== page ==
Higher learning doesn’t require tax-free campuses. More than 30,000 employees live and work at the giant Godrej Group’s corporate campus in Mumbai, India, manufacturing everything from refrigerators to satellite electronics. Chairman Jamshyd Godrej explains that the company provides a simple test to new engineers applying for work. Shown a basic drawing of a fulcrum and lever, they are asked to write down the corresponding mathematical equation. More than 50% fail the test. As a result, Godrej created a comprehensive engineering school on its corporate campus that teaches its engineers online and throughout India what they must know to compete globally.

Increasingly, campus and e-learning will compete directly, or learn how to cooperate. New York City Mayor Bloomberg has launched a competition inviting major universities to open a branch campus in Applied Sciences and receive New York state and municipality subsidies. Stanford and Cornell appear to be the leading candidates to “win” this bricks and mortar competition.

But Stanford also is competing with itself. German-born Sebastian Thrum, a brilliant Stanford professor and largely self-taught robotics expert, gained fame by leading the team that built Google’s self-driving car. Thrum is offering his Stanford MOOC, “Introduction to Artificial Intelligence,” at no cost. E-learning students will have access to the exact same course for which on-campus students pay $50,000 a year – including the same tests and the same assignments. In lieu of receiving diplomas, e-learning students will earn, “statements of achievement.”

When The New York Times ran a story on Thrum’s MOOC course, its e-learning enrollment surged to 130,000 or nearly 20 times Stanford’s own undergraduate population of 7,000. It is precisely this conundrum that challenges tuition-based higher education business models – charge precious few students fortunate enough to gain entrance to a college or university a very high tuition, or charge thousands of e-learning students at a much lower cost per student? This is the same model that iTunes used to blow up the music industry.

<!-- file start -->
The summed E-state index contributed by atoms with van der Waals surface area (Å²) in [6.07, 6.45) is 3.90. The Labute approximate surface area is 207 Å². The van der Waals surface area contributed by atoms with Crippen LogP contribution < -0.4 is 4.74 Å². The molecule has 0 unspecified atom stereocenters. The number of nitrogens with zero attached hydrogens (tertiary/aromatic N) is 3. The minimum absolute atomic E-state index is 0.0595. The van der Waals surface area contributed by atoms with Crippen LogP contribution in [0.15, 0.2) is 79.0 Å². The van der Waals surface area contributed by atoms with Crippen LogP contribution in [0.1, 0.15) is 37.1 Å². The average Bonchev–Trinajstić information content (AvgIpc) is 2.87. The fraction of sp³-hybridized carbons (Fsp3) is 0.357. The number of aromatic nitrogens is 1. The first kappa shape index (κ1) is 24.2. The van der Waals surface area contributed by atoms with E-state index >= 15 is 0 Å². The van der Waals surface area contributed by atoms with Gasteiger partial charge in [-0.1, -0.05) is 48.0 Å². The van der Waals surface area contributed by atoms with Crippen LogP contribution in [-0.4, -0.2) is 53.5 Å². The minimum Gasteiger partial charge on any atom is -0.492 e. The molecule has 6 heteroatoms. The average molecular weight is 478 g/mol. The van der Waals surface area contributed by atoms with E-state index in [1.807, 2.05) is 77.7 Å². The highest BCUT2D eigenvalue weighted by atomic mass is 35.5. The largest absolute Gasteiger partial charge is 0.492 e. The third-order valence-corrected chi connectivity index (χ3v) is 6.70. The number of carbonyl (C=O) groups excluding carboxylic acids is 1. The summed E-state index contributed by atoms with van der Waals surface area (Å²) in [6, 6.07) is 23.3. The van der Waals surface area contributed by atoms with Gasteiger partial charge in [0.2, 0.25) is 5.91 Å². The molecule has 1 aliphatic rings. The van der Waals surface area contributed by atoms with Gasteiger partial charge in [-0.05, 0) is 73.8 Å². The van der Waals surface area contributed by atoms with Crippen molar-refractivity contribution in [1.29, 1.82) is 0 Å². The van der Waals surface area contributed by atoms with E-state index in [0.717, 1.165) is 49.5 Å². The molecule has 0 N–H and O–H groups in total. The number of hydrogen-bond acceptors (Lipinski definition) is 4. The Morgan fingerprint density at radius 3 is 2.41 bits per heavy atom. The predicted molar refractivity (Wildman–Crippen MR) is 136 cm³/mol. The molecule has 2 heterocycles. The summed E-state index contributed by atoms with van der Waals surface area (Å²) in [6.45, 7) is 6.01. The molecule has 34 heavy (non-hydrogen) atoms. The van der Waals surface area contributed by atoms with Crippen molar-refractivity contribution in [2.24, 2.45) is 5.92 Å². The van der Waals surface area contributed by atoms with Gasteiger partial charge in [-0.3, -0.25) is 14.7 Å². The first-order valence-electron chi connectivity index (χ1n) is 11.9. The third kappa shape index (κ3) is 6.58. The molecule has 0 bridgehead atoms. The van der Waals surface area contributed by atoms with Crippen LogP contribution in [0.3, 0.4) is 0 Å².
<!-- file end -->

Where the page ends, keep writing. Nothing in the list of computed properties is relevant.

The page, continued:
E-learning quality control most certainly will be an issue, but then higher education institutions have always dealt with gentleman’s C students, cheating, drop outs and failing students. This is nothing new.  This writer predicts that an Internet-based accreditation business model soon will emerge to aggregate and track all the e-learning courses that a particular student completes regardless of source, verify student results, score course values, and accredit the “major” of their choice bench-marked against universal standards.

It is just a matter of time before such methodologies are accepted by the global marketplace for talent. If an engineer can properly integrate GPS positioning functionalities in a Caterpillar 450E Backhoe Loader so that a gas line is laid exactly as surveyed, CEO Oberhelman will care very little what campus – or series of websites – he or she attended in achieving the education required to do so.

There are many nuances that collectively define the on-campus higher education experience. There will always be a place for the few who can afford that experience, or for fields (i.e. medicine) requiring extensive hands-on instruction. But do not for a moment underestimate the enormously disruptive influence of technologies that can educate the hundreds of millions of people across the globe who otherwise would have no access to the higher education they desperately want and now can obtain on a smart phone app.

Richard Wottrich, Blog Author – richard.wottrich@dsiglobalview.com